The Pakistani Military has announced that Sajjid Mohammed (more commonly known as Ehsanullah Ehsan), a leading figure in the Pakistani Taliban, has surrendered himself into their custody. Ehsan rose to prominence as the public face of the organization, through sophisticated media campaigns. In the aftermath of terrorist attacks, he would contact journalists via text messages and social media and claim responsibility on the Taliban’s behalf. Among the many attacks that Ehsan associated himself with was the 2012 shooting of Malala Yousafzai, who would later go on to become a global advocate for female education.
Ehsan’s capitulation was announced at a press briefing on Monday by Asif Ghafoor, a spokesperson for the Military. Ghafoor hailed the development, claiming ‘the people, the state and the institutions of Pakistan have made considerable progress in the betterment of the country’s security situation’. He added that progress had come so far ‘that the people who’ve been planning attacks on Pakistan’s soil from across the border have started to see that the situation has changed.’
Though it would be premature to celebrate the collapse of the Taliban in Pakistan, Ghafoor’s comments do tally with recent developments, as can be seen in the case of Ehsan. Until 2013, Ehsan was one of the most prominent figures in the Pakistani Taliban, also known as the TTP (Tehrik-e-Taliban). He was banished from the group, however, when he made critical comments about the Afghan branch of the Taliban. Ehsan then joined a hard-line splinter group, Jamaat-ul-Ahrar. This latter organization has been responsible for some of the most serious violence in Pakistan over the past few years. On Easter Sunday last year, it carried out an attack in Lahore which killed over 70 people. This February, it was one of the groups responsible for a series of suicide bombings which left more than 130 people dead.
Yet, it is possible to find a silver lining in all of this because Jamaat-ul-Ahrar’s very existence is indicative of the weakened state of violent extremism in Pakistan. The group came about as the result of disagreements amongst the TTP over whether to engage with the Pakistani government in peace talks. As this demonstrates, peace talks, rather than armed responses, are the best way to deal with the Taliban. By extending the olive branch, the Pakistani government are in a ‘win-win’ situation. If the Taliban are willing to engage in talks, then their violent activities can be brought to an end. On the other hand, if there is disagreement over whether to agree to talks, then the TTP will be made weak through divisions. Instead of responding with violence of their own, the Pakistani authorities can ‘kill them with kindness’, so to speak, by letting their peace offer sow discord within the Taliban.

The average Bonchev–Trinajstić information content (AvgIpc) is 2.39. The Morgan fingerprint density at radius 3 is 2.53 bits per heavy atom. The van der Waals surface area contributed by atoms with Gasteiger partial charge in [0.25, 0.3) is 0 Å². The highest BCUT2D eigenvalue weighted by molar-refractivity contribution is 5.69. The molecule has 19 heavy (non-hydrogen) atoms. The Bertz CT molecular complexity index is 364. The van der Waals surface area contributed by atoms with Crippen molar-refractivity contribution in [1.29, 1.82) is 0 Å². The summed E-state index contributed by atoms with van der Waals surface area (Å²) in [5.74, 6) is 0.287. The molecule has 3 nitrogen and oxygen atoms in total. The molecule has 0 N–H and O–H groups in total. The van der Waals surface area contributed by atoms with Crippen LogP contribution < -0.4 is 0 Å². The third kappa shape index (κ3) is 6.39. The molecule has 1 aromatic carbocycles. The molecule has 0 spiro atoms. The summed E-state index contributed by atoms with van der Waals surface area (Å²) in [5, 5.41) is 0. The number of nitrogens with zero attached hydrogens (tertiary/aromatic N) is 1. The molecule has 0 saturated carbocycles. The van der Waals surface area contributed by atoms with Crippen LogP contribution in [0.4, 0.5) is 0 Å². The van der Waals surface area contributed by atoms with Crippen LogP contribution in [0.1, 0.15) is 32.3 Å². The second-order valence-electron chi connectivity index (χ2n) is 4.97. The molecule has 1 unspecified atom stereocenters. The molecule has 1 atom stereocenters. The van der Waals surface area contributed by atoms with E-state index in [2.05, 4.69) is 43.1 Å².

Nevertheless, Pakistan’s days of terrorist attacks are not entirely behind it, even if the power of the Taliban is waning. As they are pushed out of the Levant, ISIS are moving further east. Recently they have been making their presence felt in Pakistan, and have claimed responsibility for several atrocities, such as an attack on a shrine in February which left over 80 dead. The Pakistani authorities should, therefore, be careful and not let their guard down at this crucial time.
In the wake of the surrender of such a senior extremist though, they are tending to take a positive outlook. Ghafoor reflected that ‘if a person who is doing the wrong thing feels that they are on the wrong side and that they should come back towards good, then I don’t think there can be a bigger success of the state than this’. It is not just the Pakistani authorities who are pleased with these developments, either. Ehsan’s surrender was welcomed by some of his old victims. Hamid Mir, a journalist and talk-show host who was attacked by Jamaat-ul-Ahrar in 2014, has suggested that his capitulation ‘will have a demoralising effect on other militants’. Let’s hope, for his country’s sake, that this prediction turns out to be true.
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